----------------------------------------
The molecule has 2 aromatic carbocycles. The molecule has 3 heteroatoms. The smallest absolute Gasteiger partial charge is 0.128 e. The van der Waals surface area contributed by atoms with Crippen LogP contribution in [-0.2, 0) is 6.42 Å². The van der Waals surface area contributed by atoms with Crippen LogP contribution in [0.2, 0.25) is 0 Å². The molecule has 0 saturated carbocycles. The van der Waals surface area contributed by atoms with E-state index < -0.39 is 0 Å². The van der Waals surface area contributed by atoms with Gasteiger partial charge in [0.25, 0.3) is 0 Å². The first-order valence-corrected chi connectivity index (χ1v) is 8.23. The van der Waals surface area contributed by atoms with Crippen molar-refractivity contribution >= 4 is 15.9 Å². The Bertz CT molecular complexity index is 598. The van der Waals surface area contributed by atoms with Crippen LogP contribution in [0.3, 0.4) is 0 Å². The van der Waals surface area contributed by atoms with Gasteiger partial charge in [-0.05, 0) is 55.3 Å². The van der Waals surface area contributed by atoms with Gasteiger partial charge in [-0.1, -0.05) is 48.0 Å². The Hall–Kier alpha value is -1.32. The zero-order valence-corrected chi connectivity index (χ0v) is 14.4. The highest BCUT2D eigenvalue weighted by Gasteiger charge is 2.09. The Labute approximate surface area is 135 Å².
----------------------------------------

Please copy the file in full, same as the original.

The molecule has 2 aromatic carbocycles. The molecule has 3 heteroatoms. The smallest absolute Gasteiger partial charge is 0.128 e. The van der Waals surface area contributed by atoms with Crippen LogP contribution in [-0.2, 0) is 6.42 Å². The van der Waals surface area contributed by atoms with Crippen LogP contribution in [0.2, 0.25) is 0 Å². The molecule has 0 saturated carbocycles. The van der Waals surface area contributed by atoms with E-state index < -0.39 is 0 Å². The van der Waals surface area contributed by atoms with Gasteiger partial charge in [0.25, 0.3) is 0 Å². The first-order valence-corrected chi connectivity index (χ1v) is 8.23. The van der Waals surface area contributed by atoms with Crippen molar-refractivity contribution >= 4 is 15.9 Å². The Bertz CT molecular complexity index is 598. The van der Waals surface area contributed by atoms with Crippen LogP contribution in [0.3, 0.4) is 0 Å². The van der Waals surface area contributed by atoms with Gasteiger partial charge in [-0.05, 0) is 55.3 Å². The van der Waals surface area contributed by atoms with Gasteiger partial charge in [-0.1, -0.05) is 48.0 Å². The Hall–Kier alpha value is -1.32. The zero-order valence-corrected chi connectivity index (χ0v) is 14.4. The highest BCUT2D eigenvalue weighted by Gasteiger charge is 2.09. The Labute approximate surface area is 135 Å².